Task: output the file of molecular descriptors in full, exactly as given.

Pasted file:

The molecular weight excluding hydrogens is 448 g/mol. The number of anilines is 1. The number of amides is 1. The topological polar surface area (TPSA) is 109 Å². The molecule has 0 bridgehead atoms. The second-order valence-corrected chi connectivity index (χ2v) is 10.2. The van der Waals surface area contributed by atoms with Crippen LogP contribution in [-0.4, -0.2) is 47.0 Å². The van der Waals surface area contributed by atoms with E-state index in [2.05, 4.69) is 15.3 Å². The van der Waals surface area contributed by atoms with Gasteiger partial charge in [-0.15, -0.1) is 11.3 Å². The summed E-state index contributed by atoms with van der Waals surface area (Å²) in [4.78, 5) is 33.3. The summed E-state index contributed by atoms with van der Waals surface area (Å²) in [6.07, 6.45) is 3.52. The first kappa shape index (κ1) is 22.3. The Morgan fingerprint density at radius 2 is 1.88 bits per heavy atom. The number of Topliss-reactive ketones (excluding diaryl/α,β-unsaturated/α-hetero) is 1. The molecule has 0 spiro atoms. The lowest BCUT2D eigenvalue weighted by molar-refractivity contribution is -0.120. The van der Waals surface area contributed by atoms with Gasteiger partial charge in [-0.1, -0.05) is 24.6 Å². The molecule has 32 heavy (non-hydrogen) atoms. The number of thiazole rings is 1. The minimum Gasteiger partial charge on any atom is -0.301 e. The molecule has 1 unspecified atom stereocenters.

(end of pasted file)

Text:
The molecular weight excluding hydrogens is 448 g/mol. The number of anilines is 1. The number of amides is 1. The topological polar surface area (TPSA) is 109 Å². The molecule has 0 bridgehead atoms. The second-order valence-corrected chi connectivity index (χ2v) is 10.2. The van der Waals surface area contributed by atoms with Crippen LogP contribution in [-0.4, -0.2) is 47.0 Å². The van der Waals surface area contributed by atoms with E-state index in [2.05, 4.69) is 15.3 Å². The van der Waals surface area contributed by atoms with Gasteiger partial charge in [-0.15, -0.1) is 11.3 Å². The summed E-state index contributed by atoms with van der Waals surface area (Å²) in [4.78, 5) is 33.3. The summed E-state index contributed by atoms with van der Waals surface area (Å²) in [6.07, 6.45) is 3.52. The first kappa shape index (κ1) is 22.3. The Morgan fingerprint density at radius 2 is 1.88 bits per heavy atom. The number of Topliss-reactive ketones (excluding diaryl/α,β-unsaturated/α-hetero) is 1. The molecule has 0 spiro atoms. The lowest BCUT2D eigenvalue weighted by molar-refractivity contribution is -0.120. The van der Waals surface area contributed by atoms with Gasteiger partial charge in [-0.1, -0.05) is 24.6 Å². The molecule has 32 heavy (non-hydrogen) atoms. The number of thiazole rings is 1. The minimum Gasteiger partial charge on any atom is -0.301 e. The molecule has 1 unspecified atom stereocenters.